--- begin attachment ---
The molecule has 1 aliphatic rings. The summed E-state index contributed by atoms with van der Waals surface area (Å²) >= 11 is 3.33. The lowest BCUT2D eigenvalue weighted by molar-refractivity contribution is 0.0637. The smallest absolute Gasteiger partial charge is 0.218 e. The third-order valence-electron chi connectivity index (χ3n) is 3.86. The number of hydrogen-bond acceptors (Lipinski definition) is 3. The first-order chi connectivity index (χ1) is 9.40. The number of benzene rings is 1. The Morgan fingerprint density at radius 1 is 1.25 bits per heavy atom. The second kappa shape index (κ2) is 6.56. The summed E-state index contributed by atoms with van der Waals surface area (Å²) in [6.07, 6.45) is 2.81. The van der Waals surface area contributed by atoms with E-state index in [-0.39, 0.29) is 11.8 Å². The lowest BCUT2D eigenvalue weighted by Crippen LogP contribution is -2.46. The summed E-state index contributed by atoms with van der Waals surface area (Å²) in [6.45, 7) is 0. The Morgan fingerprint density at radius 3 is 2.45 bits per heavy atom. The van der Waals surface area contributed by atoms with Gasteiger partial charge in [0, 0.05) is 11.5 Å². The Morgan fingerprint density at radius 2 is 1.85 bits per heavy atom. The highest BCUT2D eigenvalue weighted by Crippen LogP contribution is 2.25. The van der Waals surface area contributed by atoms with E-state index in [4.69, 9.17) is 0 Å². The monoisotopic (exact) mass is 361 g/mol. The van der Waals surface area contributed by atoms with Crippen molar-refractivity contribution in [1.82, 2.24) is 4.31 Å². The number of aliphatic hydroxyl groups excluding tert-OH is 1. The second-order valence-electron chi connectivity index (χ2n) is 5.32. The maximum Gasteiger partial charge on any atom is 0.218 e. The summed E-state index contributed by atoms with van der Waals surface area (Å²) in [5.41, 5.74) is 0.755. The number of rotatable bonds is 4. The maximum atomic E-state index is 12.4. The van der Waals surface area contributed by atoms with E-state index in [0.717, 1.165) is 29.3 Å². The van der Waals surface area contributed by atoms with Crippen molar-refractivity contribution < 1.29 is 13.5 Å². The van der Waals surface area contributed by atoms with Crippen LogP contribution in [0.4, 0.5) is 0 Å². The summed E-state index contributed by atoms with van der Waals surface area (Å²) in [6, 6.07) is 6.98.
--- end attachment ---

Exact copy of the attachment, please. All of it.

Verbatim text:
The molecule has 1 aliphatic rings. The summed E-state index contributed by atoms with van der Waals surface area (Å²) >= 11 is 3.33. The lowest BCUT2D eigenvalue weighted by molar-refractivity contribution is 0.0637. The smallest absolute Gasteiger partial charge is 0.218 e. The third-order valence-electron chi connectivity index (χ3n) is 3.86. The number of hydrogen-bond acceptors (Lipinski definition) is 3. The first-order chi connectivity index (χ1) is 9.40. The number of benzene rings is 1. The Morgan fingerprint density at radius 1 is 1.25 bits per heavy atom. The second kappa shape index (κ2) is 6.56. The summed E-state index contributed by atoms with van der Waals surface area (Å²) in [6.07, 6.45) is 2.81. The van der Waals surface area contributed by atoms with E-state index in [-0.39, 0.29) is 11.8 Å². The lowest BCUT2D eigenvalue weighted by Crippen LogP contribution is -2.46. The summed E-state index contributed by atoms with van der Waals surface area (Å²) in [6.45, 7) is 0. The Morgan fingerprint density at radius 3 is 2.45 bits per heavy atom. The van der Waals surface area contributed by atoms with Gasteiger partial charge in [0, 0.05) is 11.5 Å². The Morgan fingerprint density at radius 2 is 1.85 bits per heavy atom. The highest BCUT2D eigenvalue weighted by Crippen LogP contribution is 2.25. The van der Waals surface area contributed by atoms with E-state index in [4.69, 9.17) is 0 Å². The monoisotopic (exact) mass is 361 g/mol. The van der Waals surface area contributed by atoms with Crippen molar-refractivity contribution in [1.82, 2.24) is 4.31 Å². The number of aliphatic hydroxyl groups excluding tert-OH is 1. The second-order valence-electron chi connectivity index (χ2n) is 5.32. The maximum Gasteiger partial charge on any atom is 0.218 e. The summed E-state index contributed by atoms with van der Waals surface area (Å²) in [5.41, 5.74) is 0.755. The number of rotatable bonds is 4. The maximum atomic E-state index is 12.4. The van der Waals surface area contributed by atoms with E-state index in [0.717, 1.165) is 29.3 Å². The van der Waals surface area contributed by atoms with Crippen molar-refractivity contribution < 1.29 is 13.5 Å². The van der Waals surface area contributed by atoms with Crippen LogP contribution in [0.4, 0.5) is 0 Å². The summed E-state index contributed by atoms with van der Waals surface area (Å²) in [6, 6.07) is 6.98.